Coronavirus levels rising at some US wastewater sampling sites

Coronavirus levels are rising at 38 percent of wastewater sampling sites in the U.S. that submit data to the CDC. 

Wastewater surveillance of SARS-CoV-2 RNA levels in the U.S. is still limited, with most of the 688 sampling sites concentrated in the Midwest and Northeast, the CDC's surveillance map shows. 

For the 15-day period ending March 10, 38 percent of sampling sites saw an increase in virus levels. Sixty-two sites, representing 15 percent of the sampling sites that report to the CDC, saw virus levels increase by at least 1,000 percent during the 15-day period. Several of those sites were in Illinois and Ohio.

The levels in sampling sites in certain areas aren't uniform, however. There are counties, such as Cook County in Illinois, where some sampling sites show an increase, and others show a decrease. 

Wastewater sampling measures how much of the virus is in sewer water and is used to gauge how prevalent the virus is in certain communities.Infected individuals shed the virus in their feces and may do so before they test positive.

With more than a third of U.S. sampling sites showing an increase in virus levels, Amy Kirby, PhD, the head of the CDC's wastewater surveillance program, told Bloomberg, "It's too early to know if this current trend will continue or whether we'll see a corresponding increase in reported cases across the country. … We encourage local health officials to monitor their numbers closely and use these data as an early warning sign if wastewater levels continue to increase."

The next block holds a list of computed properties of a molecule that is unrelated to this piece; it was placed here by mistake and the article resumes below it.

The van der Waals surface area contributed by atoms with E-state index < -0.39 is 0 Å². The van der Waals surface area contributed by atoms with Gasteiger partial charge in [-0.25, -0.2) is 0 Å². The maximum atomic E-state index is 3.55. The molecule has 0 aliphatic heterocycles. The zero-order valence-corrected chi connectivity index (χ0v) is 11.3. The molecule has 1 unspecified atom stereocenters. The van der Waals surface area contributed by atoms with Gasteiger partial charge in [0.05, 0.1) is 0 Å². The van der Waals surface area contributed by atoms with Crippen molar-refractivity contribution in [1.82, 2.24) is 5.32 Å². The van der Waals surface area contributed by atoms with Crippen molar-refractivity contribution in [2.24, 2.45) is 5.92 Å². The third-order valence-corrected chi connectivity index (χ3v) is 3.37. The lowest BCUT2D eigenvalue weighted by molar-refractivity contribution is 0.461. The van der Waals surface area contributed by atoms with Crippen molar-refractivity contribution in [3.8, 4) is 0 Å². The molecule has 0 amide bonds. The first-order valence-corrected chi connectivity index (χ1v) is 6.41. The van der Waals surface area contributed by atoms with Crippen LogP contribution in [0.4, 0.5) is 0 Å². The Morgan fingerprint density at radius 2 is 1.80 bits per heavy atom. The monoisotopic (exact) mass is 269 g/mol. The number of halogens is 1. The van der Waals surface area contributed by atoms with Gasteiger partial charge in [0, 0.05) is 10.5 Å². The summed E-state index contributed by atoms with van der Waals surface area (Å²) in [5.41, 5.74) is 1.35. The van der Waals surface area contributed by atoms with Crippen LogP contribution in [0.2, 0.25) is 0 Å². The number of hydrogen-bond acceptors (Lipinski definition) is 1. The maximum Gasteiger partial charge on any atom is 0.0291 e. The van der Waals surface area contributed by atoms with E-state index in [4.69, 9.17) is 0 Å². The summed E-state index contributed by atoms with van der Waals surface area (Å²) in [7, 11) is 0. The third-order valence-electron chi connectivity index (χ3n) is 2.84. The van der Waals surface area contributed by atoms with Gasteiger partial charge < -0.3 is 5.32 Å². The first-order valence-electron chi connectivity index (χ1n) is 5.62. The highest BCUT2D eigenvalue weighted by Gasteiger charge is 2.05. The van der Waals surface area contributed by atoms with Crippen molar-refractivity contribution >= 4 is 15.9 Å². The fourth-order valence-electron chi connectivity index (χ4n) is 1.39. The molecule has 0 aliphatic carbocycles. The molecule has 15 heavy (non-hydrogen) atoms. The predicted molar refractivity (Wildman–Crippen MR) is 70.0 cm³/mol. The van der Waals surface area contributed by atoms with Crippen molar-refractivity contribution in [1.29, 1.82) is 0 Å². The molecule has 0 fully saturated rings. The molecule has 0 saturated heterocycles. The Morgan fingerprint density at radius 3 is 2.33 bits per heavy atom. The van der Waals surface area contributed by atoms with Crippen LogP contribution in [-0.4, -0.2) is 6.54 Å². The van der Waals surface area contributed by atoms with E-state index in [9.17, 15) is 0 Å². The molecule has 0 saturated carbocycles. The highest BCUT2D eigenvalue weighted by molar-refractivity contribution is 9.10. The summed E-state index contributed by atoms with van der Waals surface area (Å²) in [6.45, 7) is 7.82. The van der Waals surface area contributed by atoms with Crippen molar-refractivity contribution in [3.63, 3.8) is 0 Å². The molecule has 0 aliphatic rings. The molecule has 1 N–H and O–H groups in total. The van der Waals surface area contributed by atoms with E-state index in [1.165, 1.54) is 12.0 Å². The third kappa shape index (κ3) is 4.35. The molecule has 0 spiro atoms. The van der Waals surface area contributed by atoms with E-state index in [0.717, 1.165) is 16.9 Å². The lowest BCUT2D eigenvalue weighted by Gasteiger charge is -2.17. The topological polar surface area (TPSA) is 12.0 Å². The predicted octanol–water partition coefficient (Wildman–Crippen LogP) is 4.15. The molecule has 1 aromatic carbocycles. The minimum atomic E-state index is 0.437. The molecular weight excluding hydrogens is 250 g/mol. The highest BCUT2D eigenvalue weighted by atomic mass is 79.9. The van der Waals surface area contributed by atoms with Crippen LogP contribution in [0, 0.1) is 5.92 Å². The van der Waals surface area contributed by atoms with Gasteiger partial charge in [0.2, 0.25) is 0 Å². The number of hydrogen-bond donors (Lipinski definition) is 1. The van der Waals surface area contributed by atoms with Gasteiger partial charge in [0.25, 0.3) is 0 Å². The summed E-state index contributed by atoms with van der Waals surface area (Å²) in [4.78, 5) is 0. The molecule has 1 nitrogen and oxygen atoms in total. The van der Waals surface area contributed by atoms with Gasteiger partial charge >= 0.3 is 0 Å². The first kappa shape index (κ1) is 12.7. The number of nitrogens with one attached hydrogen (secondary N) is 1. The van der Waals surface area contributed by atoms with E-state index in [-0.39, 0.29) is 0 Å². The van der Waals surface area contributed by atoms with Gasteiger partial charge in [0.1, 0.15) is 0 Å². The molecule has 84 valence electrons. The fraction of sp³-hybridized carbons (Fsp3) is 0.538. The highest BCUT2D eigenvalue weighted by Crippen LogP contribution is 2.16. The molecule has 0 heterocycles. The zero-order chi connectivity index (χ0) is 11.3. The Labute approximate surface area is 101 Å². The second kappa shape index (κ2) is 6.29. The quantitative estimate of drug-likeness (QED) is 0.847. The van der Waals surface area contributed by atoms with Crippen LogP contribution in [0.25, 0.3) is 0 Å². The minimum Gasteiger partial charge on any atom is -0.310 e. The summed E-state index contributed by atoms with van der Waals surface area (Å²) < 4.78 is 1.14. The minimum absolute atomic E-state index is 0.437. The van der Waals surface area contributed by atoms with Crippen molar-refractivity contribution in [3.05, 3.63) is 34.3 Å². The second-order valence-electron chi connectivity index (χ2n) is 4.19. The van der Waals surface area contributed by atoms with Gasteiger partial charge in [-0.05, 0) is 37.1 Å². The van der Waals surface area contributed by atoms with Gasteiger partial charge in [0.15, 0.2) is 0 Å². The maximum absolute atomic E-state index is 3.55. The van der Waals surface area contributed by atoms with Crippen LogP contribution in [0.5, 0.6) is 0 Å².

COVID-19 cases, deaths and hospitalizations continue to decline in the U.S, though experts are concerned rising figures in Europe — driven at least in part by BA2, the omicron subvariant — may signal what could play out here in the coming weeks. 

"Great to see U.S. COVID-19 hospitalizations down to 23,000 and approaching their pandemic low. But indicators from the new wave in Europe and U.S. wastewater surveillance suggest this may be short-lived," Eric Topol, MD, founder and director of the Scripps Research Translational Institute in San Diego, tweeted March 14.

Eric Feigl-Ding echoed Dr. Topol's concern in a series of March 14 tweets, noting the "sharp reversal" in wastewater levels in the U.S. He said the data suggests a parallel to the situation in Europe, and that a wave of BA2 infections will follow in the U.S. "How soon/big is the question," he tweeted. He is a senior fellow at the Federation of American Scientists in Washington, D.C., and former faculty member at Harvard Medical School in Boston.

The seven-day average for new cases was 33,852 as of March 14, levels not seen since July 2021, data from The New York Times shows. 


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